Europe: Day 4, Paris
When you're in a European city and all the museums and shops are beginning to blur together, there's only one thing to do: Head to the train station.
Europe's train systems make it possible to reclaim a sense of adventure--and still be back in time for dinner.
PARIS TO PROVINS
Exploring medieval France without using a time machine: Provins (it's pronounced pro-vanh) is one of the few medieval towns in the Paris region, and it's certainly the prettiest. More than a mile of crenellated ramparts hugs the ville haute (upper town), which is crowned by the Tour César, a turreted, fortified tower that overlooks the fertile green countryside. Back in its heyday in the 12th and 13th centuries, Provins was famous for its huge trading fairs, or foires, when the streets welcomed convoys of carts and wagons full of goods from all over Europe. You'll arrive in the more recent--and also pretty--ville basse (lower town). From there, a 10-minute stroll takes you to the base of the medieval cité. There aren't a lot of clearly marked signs to the old town from the train station; grab a map at the train station, or print one in advance at provins.net. The center of the old town is the place du Châtel, a large square surrounded by half-timbered buildings and several cafés. In the morning (hours vary by season), you can visit the Tour César, the domed Saint Quiriace church (an interesting conglomeration of 13th- and 17th-century architecture), and the Grange aux Dîmes, a huge 13th-century edifice used by merchants during the fairs to sell their wares. Your best lunch option is a picnic in front of the magnificent 12th- and 13th-century ramparts. If you come on Saturday, stock up on goodies at the open-air market in the ville basse; if the weather doesn't cooperate, have a crepe at La Fleur de Sel. During the high season (April-October), there are plenty of ways to spend the afternoon, including a falconry display with eagles and vultures; a re-creation of a battle, complete with knights in shining armor; and a motorized tourist train called Le Petit Train that runs around the ville haute.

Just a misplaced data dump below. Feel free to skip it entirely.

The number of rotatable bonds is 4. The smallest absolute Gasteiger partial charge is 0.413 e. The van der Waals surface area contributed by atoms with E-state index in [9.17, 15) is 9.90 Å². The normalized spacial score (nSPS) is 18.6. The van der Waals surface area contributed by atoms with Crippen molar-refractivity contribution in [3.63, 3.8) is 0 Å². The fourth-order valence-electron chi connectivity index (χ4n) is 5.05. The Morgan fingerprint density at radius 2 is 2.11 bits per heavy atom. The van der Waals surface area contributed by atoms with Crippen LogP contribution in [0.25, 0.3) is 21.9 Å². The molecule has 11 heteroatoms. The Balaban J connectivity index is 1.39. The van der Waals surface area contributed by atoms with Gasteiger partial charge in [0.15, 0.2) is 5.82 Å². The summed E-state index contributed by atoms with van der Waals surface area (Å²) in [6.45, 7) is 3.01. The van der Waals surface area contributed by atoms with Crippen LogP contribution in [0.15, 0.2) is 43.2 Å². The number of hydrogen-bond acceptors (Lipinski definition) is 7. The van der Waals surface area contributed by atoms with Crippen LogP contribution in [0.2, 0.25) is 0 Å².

Brie and bread from Au Bon Terroir; made in the area, the cheese is far superior to the pasteurized stuff sold in the U.S.
Provins Tourism Office: 011-33/1-64-60-26-26, provins.net. Tour César: rue de la Pie, $4.50. Grange aux Dîmes: 2 rue Saint Jean, $4.50; call or check website for schedule November to March. La Fleur de Sel: place du Châtel, 011-33/1-64-00-26-34. Battle re-creation: $6. Le Petit Train: $7. Au Bon Terroir: place du Châtel, ville haute, 011-33/6-85-54-60-57.
80 minutes each way. Round-trip ticket: $26. Commuter trains to Provins leave from Paris's Gare de l'Est; a direct line runs every morning at 9:09, except Mondays (9:14) and Saturdays (10:14). Since a round-trip ticket costs $26, you're better off buying a Mobilis one-day pass valid for eight zones ($25)--Provins is in Zone 8--which allows unlimited travel on Paris's public transport and regional trains. Cards can be purchased in advance at metro, bus, and train stations. On the day of travel, write the date and your name on the card; it's activated once you insert it into a subway turnstile or get it stamped at one of the yellow composteur machines at Gare de l'Est. The ride to Provins takes about 80 minutes. The 5:53 p.m. return train arrives in Paris in time for dinner; there's also one at 8:10 P.M. Schedules at transilien.com.
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